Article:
Centre for Plant Biodiversity Research, CSIRO-PI, PO Box 1600, Canberra, ACT 2601, Australia

Pathogens have an enormous range of effects on the ecology of their hosts, causing simple reductions in numbers, inducing changes in the genetic structure of populations, mediating changes in the structure and species composition of communities, and even influencing the rate and direction of successional change.

The interactions that produce these changes occur at a multitude of spatial scales. The most obvious level is that occurring within individual populations where hosts and pathogens potentially have a direct and immediate selective effect on each other. However, individual populations rarely occur in isolation, with most plant species, and hence most pathogens, occurring in a multitude of populations (a metapopulation) scattered across the landscape. Where dispersal is essentially global, the interaction between host and pathogen will tend to behave much as a single population, albeit one that is unevenly distributed into a series of spatially discrete patches in the environment. Alternatively, when dispersal is very local, individual host-pathogen populations may be so widely separated that they are totally isolated from one another. However, at intermediate levels of dispersal, extinction and colonization processes are likely to play a major role, such that the evolutionary trajectory of the host-pathogen metapopulation may be quite different from that of the component local populations.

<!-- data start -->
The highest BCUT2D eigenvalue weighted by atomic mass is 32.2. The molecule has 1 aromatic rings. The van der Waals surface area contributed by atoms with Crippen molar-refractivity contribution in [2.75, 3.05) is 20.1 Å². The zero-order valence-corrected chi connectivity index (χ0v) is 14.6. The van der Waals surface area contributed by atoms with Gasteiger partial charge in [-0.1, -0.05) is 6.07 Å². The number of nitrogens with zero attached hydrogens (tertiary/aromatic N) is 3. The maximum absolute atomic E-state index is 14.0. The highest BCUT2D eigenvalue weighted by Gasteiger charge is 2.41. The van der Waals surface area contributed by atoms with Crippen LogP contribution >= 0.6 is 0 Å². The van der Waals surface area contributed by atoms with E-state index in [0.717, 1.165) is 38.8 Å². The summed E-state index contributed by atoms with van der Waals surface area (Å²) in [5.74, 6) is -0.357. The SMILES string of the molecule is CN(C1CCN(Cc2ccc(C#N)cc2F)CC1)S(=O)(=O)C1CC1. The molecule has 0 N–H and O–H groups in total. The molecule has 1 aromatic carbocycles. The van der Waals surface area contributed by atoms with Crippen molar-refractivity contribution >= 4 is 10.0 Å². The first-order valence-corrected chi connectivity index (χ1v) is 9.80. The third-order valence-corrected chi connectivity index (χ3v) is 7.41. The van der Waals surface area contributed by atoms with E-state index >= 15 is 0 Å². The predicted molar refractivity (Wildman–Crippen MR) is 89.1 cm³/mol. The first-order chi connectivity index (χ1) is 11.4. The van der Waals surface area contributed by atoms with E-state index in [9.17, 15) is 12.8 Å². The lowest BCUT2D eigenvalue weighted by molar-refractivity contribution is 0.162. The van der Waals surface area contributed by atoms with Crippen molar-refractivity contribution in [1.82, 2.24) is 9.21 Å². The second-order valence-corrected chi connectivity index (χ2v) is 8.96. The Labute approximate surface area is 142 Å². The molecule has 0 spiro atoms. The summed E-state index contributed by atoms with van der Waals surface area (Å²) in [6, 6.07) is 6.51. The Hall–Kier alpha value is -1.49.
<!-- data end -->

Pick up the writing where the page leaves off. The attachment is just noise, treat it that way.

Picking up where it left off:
An obvious feature of such partly independent dynamics is seen in the patchiness of disease which is commonly seen in natural host-pathogen associations. Typically, some host populations may remain infected for long periods of time, while in others the pathogen may only persist for short periods - its longer-term presence in a particular host population being dependent on a continuing process of recolonization from other sites. This asynchrony of disease incidence and severity may occur at a variety of spatial scales ranging from that between adjacent populations to differences between subregions of the overall metapopulation.

Asynchrony in disease occurrence reflects not only the spatial fragmentation of populations but also variation in life history attributes of host and pathogen that affect their respective abilities to disperse and persist. The interaction between spatial structure and the relative scale at which hosts and pathogens disperse is likely to play a major role in determining the evolution of resistance/viruience structures.